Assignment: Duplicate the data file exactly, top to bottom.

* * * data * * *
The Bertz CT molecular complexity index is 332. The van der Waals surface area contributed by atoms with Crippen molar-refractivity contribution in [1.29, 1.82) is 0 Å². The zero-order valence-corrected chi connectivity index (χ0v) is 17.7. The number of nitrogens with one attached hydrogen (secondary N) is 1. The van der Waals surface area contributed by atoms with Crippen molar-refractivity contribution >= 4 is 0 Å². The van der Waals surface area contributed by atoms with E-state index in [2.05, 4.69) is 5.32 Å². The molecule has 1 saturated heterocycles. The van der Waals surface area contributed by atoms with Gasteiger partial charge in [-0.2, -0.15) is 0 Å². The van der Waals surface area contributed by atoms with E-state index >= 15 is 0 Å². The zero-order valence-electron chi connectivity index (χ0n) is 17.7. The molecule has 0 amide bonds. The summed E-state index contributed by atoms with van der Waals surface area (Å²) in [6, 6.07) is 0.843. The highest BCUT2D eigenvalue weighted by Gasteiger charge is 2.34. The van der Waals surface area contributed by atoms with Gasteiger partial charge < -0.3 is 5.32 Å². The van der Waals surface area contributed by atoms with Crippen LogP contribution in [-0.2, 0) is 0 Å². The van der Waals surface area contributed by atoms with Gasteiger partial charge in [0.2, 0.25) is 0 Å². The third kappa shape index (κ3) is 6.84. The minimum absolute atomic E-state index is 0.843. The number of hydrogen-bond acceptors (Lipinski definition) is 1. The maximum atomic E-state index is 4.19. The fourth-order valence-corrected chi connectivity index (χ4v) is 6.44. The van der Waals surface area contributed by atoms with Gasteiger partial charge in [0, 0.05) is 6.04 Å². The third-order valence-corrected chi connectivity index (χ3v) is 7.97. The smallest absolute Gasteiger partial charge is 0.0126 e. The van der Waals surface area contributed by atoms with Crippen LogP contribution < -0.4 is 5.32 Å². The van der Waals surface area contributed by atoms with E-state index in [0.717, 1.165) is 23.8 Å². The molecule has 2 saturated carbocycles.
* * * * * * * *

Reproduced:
The Bertz CT molecular complexity index is 332. The van der Waals surface area contributed by atoms with Crippen molar-refractivity contribution in [1.29, 1.82) is 0 Å². The zero-order valence-corrected chi connectivity index (χ0v) is 17.7. The number of nitrogens with one attached hydrogen (secondary N) is 1. The van der Waals surface area contributed by atoms with Crippen molar-refractivity contribution >= 4 is 0 Å². The van der Waals surface area contributed by atoms with E-state index in [2.05, 4.69) is 5.32 Å². The molecule has 1 saturated heterocycles. The van der Waals surface area contributed by atoms with Gasteiger partial charge in [-0.2, -0.15) is 0 Å². The van der Waals surface area contributed by atoms with E-state index >= 15 is 0 Å². The zero-order valence-electron chi connectivity index (χ0n) is 17.7. The molecule has 0 amide bonds. The summed E-state index contributed by atoms with van der Waals surface area (Å²) in [6, 6.07) is 0.843. The highest BCUT2D eigenvalue weighted by Gasteiger charge is 2.34. The van der Waals surface area contributed by atoms with Gasteiger partial charge < -0.3 is 5.32 Å². The van der Waals surface area contributed by atoms with Crippen LogP contribution in [-0.2, 0) is 0 Å². The van der Waals surface area contributed by atoms with Gasteiger partial charge in [0.2, 0.25) is 0 Å². The third kappa shape index (κ3) is 6.84. The minimum absolute atomic E-state index is 0.843. The number of hydrogen-bond acceptors (Lipinski definition) is 1. The maximum atomic E-state index is 4.19. The fourth-order valence-corrected chi connectivity index (χ4v) is 6.44. The van der Waals surface area contributed by atoms with Gasteiger partial charge in [0, 0.05) is 6.04 Å². The third-order valence-corrected chi connectivity index (χ3v) is 7.97. The smallest absolute Gasteiger partial charge is 0.0126 e. The van der Waals surface area contributed by atoms with Crippen LogP contribution < -0.4 is 5.32 Å². The van der Waals surface area contributed by atoms with E-state index in [0.717, 1.165) is 23.8 Å². The molecule has 2 saturated carbocycles.